A small shorting dot is incorporated in the junction 1, as indicated as item 16 in FIG. 6. This is a known method of reducing the low current gain of the npn portion of the thyristor. It is incorporated to prevent accidental switching of the device state by small voltage spikes appearing at the contacts from the external circuit.

Devices with similar operating characteristics may be made by reversing the sign of the carriers throughout and producing a PNPN structure in a p type wafer rather than the NPNP structure produced in the n type wafer. Other configurations than that illustrated in FIG. 6 would be suitable. The convenience of performing all diffusion operations from one side of the slice and of attached all the contacts to one side of the slice may also be utilised for devices of much lower or higher current carrying capability or voltage working. The single face contacts would make mounting possible by the method described in US. Patent No. 3,324,567.

The method of manufacture is not restricted to the normal planar technique. The new planar technique described in US. patent application Ser. No. 410,513, filed Nov. 12, 1964, now abandoned, could also be applied to .4 some or all of the junctions. Other diffusion techniques, such as the mesa technique, would also be suitable for this purpose.

Silicon is a convenient semiconductor material for the manufacture of controlled rectifiers, but other materials, including intermetallic compounds, may also be used.

If a thyristor does not require a rapid turn-off it is permissible to omit the auxiliary gate.

It is to be understood that the foregoing description of specific examples of this invention is not to be considered as a limitation on its scope.

I claim:

1 A four layer semiconductor switching device comprising:

a substrate of one conductivity which provides a current path of low resistivity;

a first region of the same conductivity and of high resistivity adjacent to said substrate;

second and third regions of opposite conductivity formed within said first region on a major surface of said first region;

a fourth region of said one conductivity formed within said second region on said surface;

ohmic metallic contacts attached to said second, third and fourth regions;

and a fifth region of opposite conductivity formed within said first region between said second and third regions, a metallic contact attached to said fifth region, said fifth region being so disposed in relation to said second and third regions as to control by means of field effect the flow of minority carriers within said first region between said second and third regions whereby the turn off speed of the device is thus increased.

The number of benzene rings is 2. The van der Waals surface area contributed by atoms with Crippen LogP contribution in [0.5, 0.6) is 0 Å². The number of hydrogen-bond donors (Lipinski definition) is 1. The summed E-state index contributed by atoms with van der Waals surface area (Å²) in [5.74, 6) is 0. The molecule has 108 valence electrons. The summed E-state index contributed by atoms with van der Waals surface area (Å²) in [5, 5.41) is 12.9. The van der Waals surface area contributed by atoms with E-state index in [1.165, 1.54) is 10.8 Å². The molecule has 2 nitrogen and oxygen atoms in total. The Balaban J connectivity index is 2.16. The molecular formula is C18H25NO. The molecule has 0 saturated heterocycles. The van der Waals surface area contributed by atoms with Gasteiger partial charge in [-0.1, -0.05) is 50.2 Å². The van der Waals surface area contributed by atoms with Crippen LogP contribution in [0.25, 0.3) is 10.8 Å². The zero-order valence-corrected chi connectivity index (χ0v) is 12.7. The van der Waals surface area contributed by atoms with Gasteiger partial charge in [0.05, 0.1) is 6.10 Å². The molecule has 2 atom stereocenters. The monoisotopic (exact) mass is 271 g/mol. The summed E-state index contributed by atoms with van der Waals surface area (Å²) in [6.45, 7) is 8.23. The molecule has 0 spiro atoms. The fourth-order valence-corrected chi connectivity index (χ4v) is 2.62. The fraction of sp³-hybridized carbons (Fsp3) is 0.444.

2. A device defined in claim 1 wherein said fifth region partially surrounds said second region.

3. The device defined in claim 1 wherein said ohmic contacts are all attached to the same side of the slice of semiconductor material.

References Cited UNITED STATES PATENTS 2,754,431 7/1956 Johnson 317-235 3,302,041 1/1967 Poston 307-305 3,335,340 8/1967 Barson et al. 317235 FOREIGN PATENTS 1,325,810 12/1963 France.

OTHER REFERENCES GE Transistor Manual, seventh edition, page 393, 1964.

JOHN W. HUCKERT, Primary Examiner.

I. D. CRAIG, Assistant Examiner.

Patent Citations
Cited PatentFiling datePublication dateApplicantTitle
US2754431 *Mar 9, 1953Jul 10, 1956Rca CorpSemiconductor devices
US3302041 *Apr 27, 1964Jan 31, 1967Poston Melvin HSilicon control rectifier and field effect transistor pulse generator
US3335340 *Feb 24, 1964Aug 8, 1967IbmCombined transistor and testing structures and fabrication thereof
FR1325810A * Title not available
Referenced by
Citing PatentFiling datePublication dateApplicantTitle
US3538401 *Apr 11, 1968Nov 3, 1970Westinghouse Electric CorpDrift field thyristor
US3906545 *Jan 24, 1973Sep 16, 1975Licentia GmbhThyristor structure
US3914780 *Feb 6, 1973Oct 21, 1975Bbc Brown Boveri & CieContinuously controllable semi-conductor power component
US7053404Jan 22, 2004May 30, 2006Stmicroelectronics S.A.Active semiconductor component with an optimized surface area
US7939887Dec 7, 2009May 10, 2011Stmicroelectronics S.A.Active semiconductor component with a reduced surface area
Classifications
U.S. Classification257/162, 257/E29.213, 257/148, 257/E29.225, 327/564, 257/167, 257/155, 327/582
International ClassificationH01L23/482, H01L29/745, H01L29/74
Cooperative ClassificationH01L2924/3011, H01L29/7436, H01L29/745, H01L23/482
European ClassificationH01L23/482, H01L29/74F, H01L29/745